Dahl makes second run for Congress


Paul Dahl announced he is running for Congress for Iowa’s fourth district against Republican Steve King.

Nik Heftman

Democrat Paul Dahl has worked as a transit bus driver for Hamilton County since 2013. Dahl announced Aug. 21 that he would be switching gears to a third run for public office in the 2018 congressional race for Iowa’s fourth district.

Dahl, 53, is the third democratic candidate to announce a campaign against eight-term U.S. Representative Steve King. 

“King is fostering division,” Dahl said. “We need to unify where we can, even when there are differences.”

Dahl boasts master’s degrees in parish ministry and library and information. He’s worked as a library director, librarian and United Methodist minister. He taught at Iowa Central Community College for a semester in 2012. 

Dahl ran for Congress once before in 1994. He was defeated by Sheila McGuire. He also ran for governor in 2014, but dropped out of the race because his opponent, Jack Hatch, refused to debate. 

According to his campaign website, Dahl has challenged opponents Leann Jacobsen, a businesswoman and city councilwoman from Spencer, and J.D. Scholten, a paralegal and former professional baseball player from Sioux City, to 12 public debates. 

Dahl said that he will also challenge King to seven debates.  

“I can hit King from different angles that the other candidates can’t,” Dahl said. “He’ll look bad if he doesn’t show up.” 

Dahl’s campaign centers around restoring the vitality of the middle class. His strategy for doing that includes raising the minimum wage to $15. To achieve that, Dahl said that corporate income tax would need to be abolished. He would also reform the federal tax code to make it shorter and less dense, as he feels its density opens the doors for corporate tax loop-holes. 

“In the 1950s, people with high incomes paid 90 percent in taxes with no complaint. We did well in the 50s. Now we think 35 percent is too much for the wealthy,” Dahl said. 

In regard to education costs, Dahl said that universities are potentially paying their employees “more than they should.” He referenced University of Iowa head football coach Kirk Ferentz’s $4 million salary as an example.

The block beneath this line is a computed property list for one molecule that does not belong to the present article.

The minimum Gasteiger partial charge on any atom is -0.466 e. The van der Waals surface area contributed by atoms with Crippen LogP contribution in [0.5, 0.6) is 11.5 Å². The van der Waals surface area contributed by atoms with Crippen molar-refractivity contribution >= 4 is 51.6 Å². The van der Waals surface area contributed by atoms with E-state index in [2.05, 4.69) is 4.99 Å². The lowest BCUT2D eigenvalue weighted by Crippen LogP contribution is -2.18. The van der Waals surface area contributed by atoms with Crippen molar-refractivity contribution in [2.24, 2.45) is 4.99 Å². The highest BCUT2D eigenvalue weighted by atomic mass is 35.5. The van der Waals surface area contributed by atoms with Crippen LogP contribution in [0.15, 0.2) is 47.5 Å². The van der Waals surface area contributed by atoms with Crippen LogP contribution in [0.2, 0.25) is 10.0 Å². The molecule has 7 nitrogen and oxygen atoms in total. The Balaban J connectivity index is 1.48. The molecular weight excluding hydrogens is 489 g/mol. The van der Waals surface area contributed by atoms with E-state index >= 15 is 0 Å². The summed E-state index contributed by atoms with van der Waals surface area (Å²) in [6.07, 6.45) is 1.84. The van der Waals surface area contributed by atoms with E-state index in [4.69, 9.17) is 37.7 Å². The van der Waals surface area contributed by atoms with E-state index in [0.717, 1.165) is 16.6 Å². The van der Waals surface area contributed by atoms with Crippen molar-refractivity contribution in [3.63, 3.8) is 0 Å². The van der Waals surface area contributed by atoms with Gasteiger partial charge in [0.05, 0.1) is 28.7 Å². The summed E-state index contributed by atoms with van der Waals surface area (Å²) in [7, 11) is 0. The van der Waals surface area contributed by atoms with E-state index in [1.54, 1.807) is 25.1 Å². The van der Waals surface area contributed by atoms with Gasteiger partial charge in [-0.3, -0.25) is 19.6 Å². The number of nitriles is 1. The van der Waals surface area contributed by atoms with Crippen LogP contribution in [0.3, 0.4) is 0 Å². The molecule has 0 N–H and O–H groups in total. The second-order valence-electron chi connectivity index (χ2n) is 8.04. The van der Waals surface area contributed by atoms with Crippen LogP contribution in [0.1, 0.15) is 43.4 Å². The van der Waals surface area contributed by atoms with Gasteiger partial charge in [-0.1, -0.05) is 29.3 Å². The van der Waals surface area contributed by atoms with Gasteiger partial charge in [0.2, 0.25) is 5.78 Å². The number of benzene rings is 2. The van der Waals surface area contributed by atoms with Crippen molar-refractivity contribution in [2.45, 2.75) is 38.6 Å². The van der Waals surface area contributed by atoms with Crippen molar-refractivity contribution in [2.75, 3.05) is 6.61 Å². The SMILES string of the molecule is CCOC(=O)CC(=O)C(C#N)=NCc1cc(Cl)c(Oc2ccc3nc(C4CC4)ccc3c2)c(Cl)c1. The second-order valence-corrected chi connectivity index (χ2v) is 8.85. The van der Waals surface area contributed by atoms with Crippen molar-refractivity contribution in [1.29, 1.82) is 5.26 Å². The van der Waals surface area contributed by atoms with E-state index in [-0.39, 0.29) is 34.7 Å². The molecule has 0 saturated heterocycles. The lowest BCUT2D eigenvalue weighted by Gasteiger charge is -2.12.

“We need to have (college) faculty focus on education and not research,” Dahl said. “I think some of them focus on research so much that they don’t do the teaching. Research is important, but we need to look at what the focus should be.” 

In July, King proposed allocating billions from Planned Parenthood and federal foods stamps to pay for President Trump’s proposed border wall.

Four Iowa Planned Parenthood facilities closed in June as a result of legislation passed last session that stopped family planning funds from going to clinics that provide abortion. 

“Planned Parenthood is needed for family planning and reproductive issues,” Dahl said. “We could potentially have more abortions now because Planned Parenthood is not there to provide family planning services.”

Dahl did not want to dub himself pro-choice, though he said that “women should have more of a say in what they decide to do,” which included abortions. 

Dahl added that health care in the United States should be non-profit. He said the Affordable Care Act (ACA) was a good start. If elected, he would work to improve the ACA with Medicare for all being the goal. 

He went on to criticize the Trump administration’s proposed border wall between the United States and Mexico, calling it a “waste of money.” 

“In the book of Matthew, it says love God and your neighbor as you love yourself,” Dahl said. “I’m going to nail him on that because he is very judgmental about some of his neighbors.”

Though he dubbed King’s rhetoric judgmental, Dahl said he would not call King a racist. 

“All of us, at some point, are racist,” Dahl said. “Everybody is. King seems to believe the Caucasian race is the only one that created civilization. His view is full of bunk if you look at it historically.”

Dahl plans on spending the month of September fundraising for his campaign. He will not accept donations from businesses, unions or political action organizations. 

Look for future coverage of other candidates running for congress in Iowa’s 4th district.